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I grew up thinking this word was pronounced HALK-YON, having learned it from books and never hearing someone speak it. I recently heard somebody mention it for the first time, and they pronounced it HAL-SEE-ON.

Any insights? Wiktionary says maybe it is Latin for kingfisher.

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Related: english.stackexchange.com/questions/1431/… –  Marthaª Apr 1 '11 at 20:07
    
I'm pretty much resigned to the softening of the Greek kappa to an s sound when it is replaced by c in English transliterations. Halcyon, Alcibiades, Bucephalos, etc. It's just too tiring to keep up the fight. –  Robusto Apr 1 '11 at 20:07
    
@Robusto I understand your plight, but Alcibiades and Bucephalos are proper nouns and halcyon is not. Perhaps you could make a case for Alcyone. –  HaL Apr 1 '11 at 20:16
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@Robusto: But only before i, e, and y (which is equivalent to i)! –  Cerberus Apr 2 '11 at 2:07
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@Robusto -- how do you pronounce "cyanide"? When you take it, you turn κύανος, kyanos, dark blue. –  Malvolio Apr 6 '11 at 20:41
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3 Answers

up vote 11 down vote accepted

Merriam-Webster: http://www.merriam-webster.com/dictionary/halcyon

I've only ever heard it pronounced hal-see-uhn in English, and according to most dictionaries, it seems to be the only pronunciation option. It may have been anglicized from the Greek αλκυόνα, but it doesn't seem to have retained the 'k' pronunciation.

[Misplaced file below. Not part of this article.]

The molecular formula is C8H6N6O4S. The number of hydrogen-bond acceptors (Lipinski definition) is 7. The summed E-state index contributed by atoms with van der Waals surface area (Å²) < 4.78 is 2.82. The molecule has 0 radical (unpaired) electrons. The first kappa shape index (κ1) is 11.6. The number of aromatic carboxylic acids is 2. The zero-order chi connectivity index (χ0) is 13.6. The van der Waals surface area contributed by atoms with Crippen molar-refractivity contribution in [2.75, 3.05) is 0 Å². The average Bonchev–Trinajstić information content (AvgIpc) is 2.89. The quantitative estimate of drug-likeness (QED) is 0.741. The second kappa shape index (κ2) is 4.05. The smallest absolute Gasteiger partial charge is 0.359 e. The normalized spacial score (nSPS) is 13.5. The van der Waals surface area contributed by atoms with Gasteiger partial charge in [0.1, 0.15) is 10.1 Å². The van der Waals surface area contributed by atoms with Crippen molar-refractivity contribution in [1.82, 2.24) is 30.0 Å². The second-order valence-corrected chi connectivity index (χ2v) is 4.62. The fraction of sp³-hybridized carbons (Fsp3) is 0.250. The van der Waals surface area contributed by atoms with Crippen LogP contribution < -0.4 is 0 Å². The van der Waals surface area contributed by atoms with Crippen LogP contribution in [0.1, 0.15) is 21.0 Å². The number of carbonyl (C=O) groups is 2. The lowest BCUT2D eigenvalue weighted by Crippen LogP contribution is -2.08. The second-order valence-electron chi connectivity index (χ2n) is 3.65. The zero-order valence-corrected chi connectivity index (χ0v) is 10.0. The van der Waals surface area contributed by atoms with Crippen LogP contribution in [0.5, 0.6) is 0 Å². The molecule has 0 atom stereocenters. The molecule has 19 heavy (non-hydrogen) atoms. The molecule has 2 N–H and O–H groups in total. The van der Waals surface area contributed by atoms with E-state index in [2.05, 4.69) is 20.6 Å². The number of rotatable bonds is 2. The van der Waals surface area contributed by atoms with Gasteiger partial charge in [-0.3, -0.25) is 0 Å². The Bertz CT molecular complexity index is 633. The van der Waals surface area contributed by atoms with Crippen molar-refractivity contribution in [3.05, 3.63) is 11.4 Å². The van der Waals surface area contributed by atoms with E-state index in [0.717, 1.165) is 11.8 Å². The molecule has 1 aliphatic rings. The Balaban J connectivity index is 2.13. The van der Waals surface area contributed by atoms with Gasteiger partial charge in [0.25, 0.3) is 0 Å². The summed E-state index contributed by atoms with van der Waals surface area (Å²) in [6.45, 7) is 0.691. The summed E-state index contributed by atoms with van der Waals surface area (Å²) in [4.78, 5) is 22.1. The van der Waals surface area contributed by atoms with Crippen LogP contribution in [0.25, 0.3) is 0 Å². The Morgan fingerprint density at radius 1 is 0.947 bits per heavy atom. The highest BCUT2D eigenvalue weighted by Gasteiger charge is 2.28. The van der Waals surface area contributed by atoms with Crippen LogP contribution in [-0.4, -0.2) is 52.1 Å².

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Thanks, I figured as much the first time I heard it...it was one of those 'duh!' moments! –  Jared Smith Apr 1 '11 at 23:36
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The IPA phonetic pronunciation is /ˈhælsiən/, which roughly translates to HAL-see-un or HAL-see-in, depending on your regional variation of schwa.

If IPA isn't your thing, Forvo is a great resource for audible pronunciation help.

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Thanks for input too HaL! –  Jared Smith Apr 1 '11 at 23:37
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Looks like I'm 2 years and 6 months late, but here you go: Halcyon is indeed "kingfisher," as per the other more learned respondents. Just found an interesting quote:

"This beautiful bird's floating nest was fabled to calm winds and seas while the bird sat. This occurring in winter gave rise to the expression 'halcyon days.' " -- Admiral William Smyth's Sailor's Word-book, 1867

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